My Detroit - Growing Up Greek American
In Motor City

Book Review by Willard Manus

Dan Georgakas's MY DETROIT isn't your usual Greek-American family saga, an exercise in nostalgia and reminiscence. To be sure, the author, a distinguished teacher, scholar and editor, looks back on his coming-of-age days in 1950-65 Detroit with much affection and warmth. The only child in a traditional Greek-American household, he came to value his upbringing in the small, tight-knit community on the east side of Detroit. Although he was keenly interested in American pop culture and literature, he did not turn his back on his parents' Old World values.

"We children of immigrants never doubted that our elders were more Greek than American," he writes, "but as we went into the world and interacted with other ethnics and mainstream Americans, we began to appreciate that more of their Greekness had been transferred to us than either they or we imagined. We had always thought of the immigrant generation as unique, but our proximity to them had made us unique as well. We might be undistinguishable from other Americans in terms of dress and speech, but many of us retained a certain cultural distance, a way of looking from another perspective that only children of the foreign-born can have. It would be decades before we fully understood how our two generations had shaped one another, how we had amused one another, how we had disappointed one another, and ultimately how profoundly we had loved one another."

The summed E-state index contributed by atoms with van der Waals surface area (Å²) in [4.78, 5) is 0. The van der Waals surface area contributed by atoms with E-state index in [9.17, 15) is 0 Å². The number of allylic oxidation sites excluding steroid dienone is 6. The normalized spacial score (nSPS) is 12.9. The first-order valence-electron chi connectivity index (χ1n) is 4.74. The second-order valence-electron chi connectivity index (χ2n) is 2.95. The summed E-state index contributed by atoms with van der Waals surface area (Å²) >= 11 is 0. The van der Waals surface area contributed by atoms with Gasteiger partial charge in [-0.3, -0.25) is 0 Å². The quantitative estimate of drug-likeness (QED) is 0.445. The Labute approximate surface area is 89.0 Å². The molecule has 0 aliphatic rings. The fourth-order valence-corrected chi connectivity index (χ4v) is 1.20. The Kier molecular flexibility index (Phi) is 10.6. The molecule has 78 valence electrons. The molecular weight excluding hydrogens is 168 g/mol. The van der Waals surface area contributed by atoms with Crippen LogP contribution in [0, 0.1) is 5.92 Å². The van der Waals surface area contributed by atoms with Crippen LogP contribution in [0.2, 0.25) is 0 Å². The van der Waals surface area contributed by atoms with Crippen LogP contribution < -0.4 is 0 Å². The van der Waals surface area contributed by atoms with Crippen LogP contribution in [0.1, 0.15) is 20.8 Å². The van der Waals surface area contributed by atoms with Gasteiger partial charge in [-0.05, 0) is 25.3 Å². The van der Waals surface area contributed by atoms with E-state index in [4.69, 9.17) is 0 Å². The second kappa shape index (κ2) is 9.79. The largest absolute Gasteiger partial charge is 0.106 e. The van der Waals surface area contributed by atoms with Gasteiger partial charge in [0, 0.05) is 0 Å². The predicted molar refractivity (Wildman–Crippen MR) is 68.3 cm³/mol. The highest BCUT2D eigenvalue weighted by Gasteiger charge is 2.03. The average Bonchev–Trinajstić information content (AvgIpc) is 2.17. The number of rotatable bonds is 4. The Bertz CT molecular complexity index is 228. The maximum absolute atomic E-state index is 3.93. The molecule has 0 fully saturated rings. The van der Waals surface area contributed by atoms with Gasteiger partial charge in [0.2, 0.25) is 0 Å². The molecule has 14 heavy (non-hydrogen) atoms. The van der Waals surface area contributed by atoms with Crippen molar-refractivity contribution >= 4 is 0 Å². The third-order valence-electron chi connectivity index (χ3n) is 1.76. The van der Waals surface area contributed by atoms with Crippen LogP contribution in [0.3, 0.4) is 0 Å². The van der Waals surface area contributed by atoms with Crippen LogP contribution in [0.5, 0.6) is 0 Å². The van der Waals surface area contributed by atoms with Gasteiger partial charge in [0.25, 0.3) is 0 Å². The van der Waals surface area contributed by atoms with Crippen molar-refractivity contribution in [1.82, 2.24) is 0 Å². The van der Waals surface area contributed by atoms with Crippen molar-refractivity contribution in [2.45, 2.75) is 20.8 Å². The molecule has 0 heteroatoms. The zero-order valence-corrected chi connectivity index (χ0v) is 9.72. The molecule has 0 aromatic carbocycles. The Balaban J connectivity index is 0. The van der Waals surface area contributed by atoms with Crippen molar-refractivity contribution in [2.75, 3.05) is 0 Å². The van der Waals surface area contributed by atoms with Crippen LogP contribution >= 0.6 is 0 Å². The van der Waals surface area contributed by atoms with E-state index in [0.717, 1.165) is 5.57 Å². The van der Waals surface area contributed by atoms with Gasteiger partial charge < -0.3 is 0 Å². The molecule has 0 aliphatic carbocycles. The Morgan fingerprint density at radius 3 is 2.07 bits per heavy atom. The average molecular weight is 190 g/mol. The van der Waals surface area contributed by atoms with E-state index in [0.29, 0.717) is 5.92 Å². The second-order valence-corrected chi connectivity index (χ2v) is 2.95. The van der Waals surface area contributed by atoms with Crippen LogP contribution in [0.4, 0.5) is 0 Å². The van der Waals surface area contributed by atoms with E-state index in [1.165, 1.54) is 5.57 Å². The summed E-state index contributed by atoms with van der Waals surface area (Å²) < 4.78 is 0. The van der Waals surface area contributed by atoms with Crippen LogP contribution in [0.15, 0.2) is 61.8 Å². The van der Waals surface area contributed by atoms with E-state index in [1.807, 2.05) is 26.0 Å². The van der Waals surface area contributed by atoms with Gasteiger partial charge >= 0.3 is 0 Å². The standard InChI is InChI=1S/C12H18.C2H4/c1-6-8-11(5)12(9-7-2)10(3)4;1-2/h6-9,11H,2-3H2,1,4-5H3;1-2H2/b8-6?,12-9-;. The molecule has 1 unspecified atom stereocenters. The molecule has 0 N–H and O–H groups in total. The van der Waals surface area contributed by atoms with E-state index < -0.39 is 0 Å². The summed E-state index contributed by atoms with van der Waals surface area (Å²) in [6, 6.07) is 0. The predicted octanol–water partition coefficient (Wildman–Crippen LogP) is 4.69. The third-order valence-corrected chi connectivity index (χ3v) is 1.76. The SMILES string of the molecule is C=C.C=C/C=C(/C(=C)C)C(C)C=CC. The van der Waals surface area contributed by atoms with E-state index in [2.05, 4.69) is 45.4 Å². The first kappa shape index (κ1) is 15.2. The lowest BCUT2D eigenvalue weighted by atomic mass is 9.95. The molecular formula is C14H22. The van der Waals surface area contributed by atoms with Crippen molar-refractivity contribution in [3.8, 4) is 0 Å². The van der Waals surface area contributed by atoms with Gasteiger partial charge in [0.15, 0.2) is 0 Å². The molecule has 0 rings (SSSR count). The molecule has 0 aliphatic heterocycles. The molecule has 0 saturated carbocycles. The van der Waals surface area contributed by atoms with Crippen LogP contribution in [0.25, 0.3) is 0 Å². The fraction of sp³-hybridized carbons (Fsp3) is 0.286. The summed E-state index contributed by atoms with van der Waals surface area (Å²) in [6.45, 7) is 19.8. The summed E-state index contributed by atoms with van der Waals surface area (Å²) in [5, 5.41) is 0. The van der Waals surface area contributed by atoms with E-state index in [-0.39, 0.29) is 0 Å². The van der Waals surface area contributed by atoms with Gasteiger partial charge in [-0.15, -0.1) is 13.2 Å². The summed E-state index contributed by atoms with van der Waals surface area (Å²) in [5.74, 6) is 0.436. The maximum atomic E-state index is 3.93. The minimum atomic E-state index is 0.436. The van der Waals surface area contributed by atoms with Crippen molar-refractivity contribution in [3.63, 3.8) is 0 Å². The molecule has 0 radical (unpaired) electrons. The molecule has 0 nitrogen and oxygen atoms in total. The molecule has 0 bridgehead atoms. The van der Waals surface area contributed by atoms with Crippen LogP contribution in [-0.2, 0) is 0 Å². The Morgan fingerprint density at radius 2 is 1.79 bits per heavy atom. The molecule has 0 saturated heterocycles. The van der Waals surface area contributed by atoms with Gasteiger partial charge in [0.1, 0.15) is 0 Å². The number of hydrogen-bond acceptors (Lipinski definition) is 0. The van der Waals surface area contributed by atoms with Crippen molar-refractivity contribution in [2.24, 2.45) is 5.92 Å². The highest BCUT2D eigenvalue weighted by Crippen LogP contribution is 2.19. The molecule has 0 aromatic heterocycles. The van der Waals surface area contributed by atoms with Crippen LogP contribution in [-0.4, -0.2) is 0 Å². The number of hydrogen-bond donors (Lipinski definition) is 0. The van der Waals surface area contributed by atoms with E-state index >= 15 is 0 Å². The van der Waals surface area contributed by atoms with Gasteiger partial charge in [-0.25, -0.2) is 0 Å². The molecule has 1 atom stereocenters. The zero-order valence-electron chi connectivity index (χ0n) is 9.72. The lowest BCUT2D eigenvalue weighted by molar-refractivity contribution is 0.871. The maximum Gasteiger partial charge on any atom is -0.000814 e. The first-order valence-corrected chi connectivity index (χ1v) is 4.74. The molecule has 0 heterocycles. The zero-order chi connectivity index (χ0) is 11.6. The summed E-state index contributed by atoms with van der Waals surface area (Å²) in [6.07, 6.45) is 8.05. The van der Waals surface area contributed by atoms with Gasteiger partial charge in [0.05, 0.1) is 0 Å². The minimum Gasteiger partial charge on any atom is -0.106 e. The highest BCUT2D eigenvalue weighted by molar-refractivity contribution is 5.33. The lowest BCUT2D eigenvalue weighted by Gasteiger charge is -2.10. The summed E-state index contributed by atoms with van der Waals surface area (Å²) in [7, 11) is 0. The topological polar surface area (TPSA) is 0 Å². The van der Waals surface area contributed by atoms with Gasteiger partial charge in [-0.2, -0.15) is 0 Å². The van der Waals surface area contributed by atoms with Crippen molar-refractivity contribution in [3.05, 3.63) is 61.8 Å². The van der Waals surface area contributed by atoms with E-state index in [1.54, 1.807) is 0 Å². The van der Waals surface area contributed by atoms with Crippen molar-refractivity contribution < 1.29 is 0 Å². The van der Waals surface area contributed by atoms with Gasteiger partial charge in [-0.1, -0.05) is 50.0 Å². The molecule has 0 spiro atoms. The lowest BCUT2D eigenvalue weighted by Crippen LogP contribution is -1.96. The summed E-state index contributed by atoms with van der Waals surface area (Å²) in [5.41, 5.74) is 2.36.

Georgakas's autobiographical portrait is rich and detailed; the family, friends, oddballs, priests, teachers, politicians and businessmen he met in and around Greektown spring to full-dimensional life. Georgakas is also adept at sketching the social ferment and excitement of the 60s--founding a literary magazine at Wayne State University, joining an avant-garde theatre group, demonstrating against the Viet Nam war. But then, in the last third of the book, he changes gears, becomes angry and bitter over the demise not just of Greektown but of Detroit itself.

Georgakas puts the blame for the Motor City's race riots, white flight and urban decay squarely on the rich and powerful: the Fords, Chryslers, Briggs and Kaisers who had created a golden age after World War Two, only to betray and abandon it out of short-sightedness, greed and racism.

MY DETROIT tells a sad story, a tragic story, but the author relates it well and movingly. ($17 ppbk., Pella Publishing Co, 212-279-0586)